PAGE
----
Leveraging Your Network
Everyone has a network. Big or small, we all have one. Whether your job title reads chef, dietitian, finance or retail, being part of those networks gives us the ability to connect directly and recruit talent, because we are all recruiters. A 2016 survey revealed 85% of all jobs are filled via some form of networking. In this case, the age-old expression rings true: “it’s not what you know, it’s who you know.”
Some people may perceive social networking through a screen to be awkward or impersonal at first, but consider that new employees source through LinkedIn is 40% less likely to leave the company within the first six months. Suddenly the screen-mediated communication feels a little less awkward. When candidates are contacted by their prospective manager, 94% of people report that they will accept a job offer faster. So what does all this mean when your team is short a person? Networking via LinkedIn is essential in today’s digital landscape.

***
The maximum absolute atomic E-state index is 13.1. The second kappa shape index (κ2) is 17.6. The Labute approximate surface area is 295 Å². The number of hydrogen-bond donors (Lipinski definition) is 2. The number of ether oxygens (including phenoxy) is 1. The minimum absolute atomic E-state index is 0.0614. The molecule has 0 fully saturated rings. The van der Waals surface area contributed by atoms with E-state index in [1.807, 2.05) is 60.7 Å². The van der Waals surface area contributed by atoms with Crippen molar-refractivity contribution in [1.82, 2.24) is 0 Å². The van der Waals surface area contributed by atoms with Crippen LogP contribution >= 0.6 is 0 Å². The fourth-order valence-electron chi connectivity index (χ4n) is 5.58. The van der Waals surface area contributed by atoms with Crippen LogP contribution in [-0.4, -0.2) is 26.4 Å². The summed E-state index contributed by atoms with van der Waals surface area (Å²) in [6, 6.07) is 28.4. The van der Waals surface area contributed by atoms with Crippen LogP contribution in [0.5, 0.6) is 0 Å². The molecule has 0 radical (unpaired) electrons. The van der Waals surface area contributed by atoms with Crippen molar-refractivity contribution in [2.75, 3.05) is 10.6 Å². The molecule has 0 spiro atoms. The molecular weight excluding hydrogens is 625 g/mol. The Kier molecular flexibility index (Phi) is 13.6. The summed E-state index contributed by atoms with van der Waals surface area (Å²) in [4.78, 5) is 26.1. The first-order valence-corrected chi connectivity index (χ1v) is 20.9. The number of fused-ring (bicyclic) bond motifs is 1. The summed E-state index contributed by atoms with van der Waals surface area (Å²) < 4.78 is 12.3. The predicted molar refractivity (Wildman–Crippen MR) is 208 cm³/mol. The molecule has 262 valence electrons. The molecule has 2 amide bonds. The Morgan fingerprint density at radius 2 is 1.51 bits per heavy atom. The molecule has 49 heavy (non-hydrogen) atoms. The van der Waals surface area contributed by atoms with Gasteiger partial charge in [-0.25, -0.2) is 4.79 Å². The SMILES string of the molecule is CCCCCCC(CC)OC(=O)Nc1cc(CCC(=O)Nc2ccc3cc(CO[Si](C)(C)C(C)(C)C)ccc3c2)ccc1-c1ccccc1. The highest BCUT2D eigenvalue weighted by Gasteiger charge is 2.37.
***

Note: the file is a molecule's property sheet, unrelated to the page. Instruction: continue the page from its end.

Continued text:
For example, in a previous role, Amit, a Morrison Healthcare Regional Director of Operations faced a problem: his team was missing a chef, a key team member in any food service account. Despite a formal search to fill the position, no candidate was found. In Amit’s words, he was desperate. “I needed to do something myself,” he said.
While it’s much easier to say with a shrug, “I just don’t know anyone,” Amit resolved to use the resources and network he had through his LinkedIn profile and began searching for chefs. “I looked for chefs and the name of the city I was working in.” Just like it would be custom to introduce oneself with a handshake at any networking event, Amit took the initiative to reach out to chefs who appeared in the search results and establish the connection. Amit introduced himself via LinkedIn’s InMail, extended an invitation to connect and told them about the open position at his account.
He made a handful of phone calls which produced three interviews. One of the candidates, he said was hire material. His proactive attitude combined with LinkedIn’s networking tools yielded more results in less time than other more “typical” recruiting efforts had. This, however, is not surprising. According to LinkedIn, over 75% of people who recently changed jobs used LinkedIn to inform their career decision.
When it comes to finding the right people, we’re all recruiters and LinkedIn can be a managers’ secret weapon in bringing great people on board and supplement the ongoing recruitment efforts.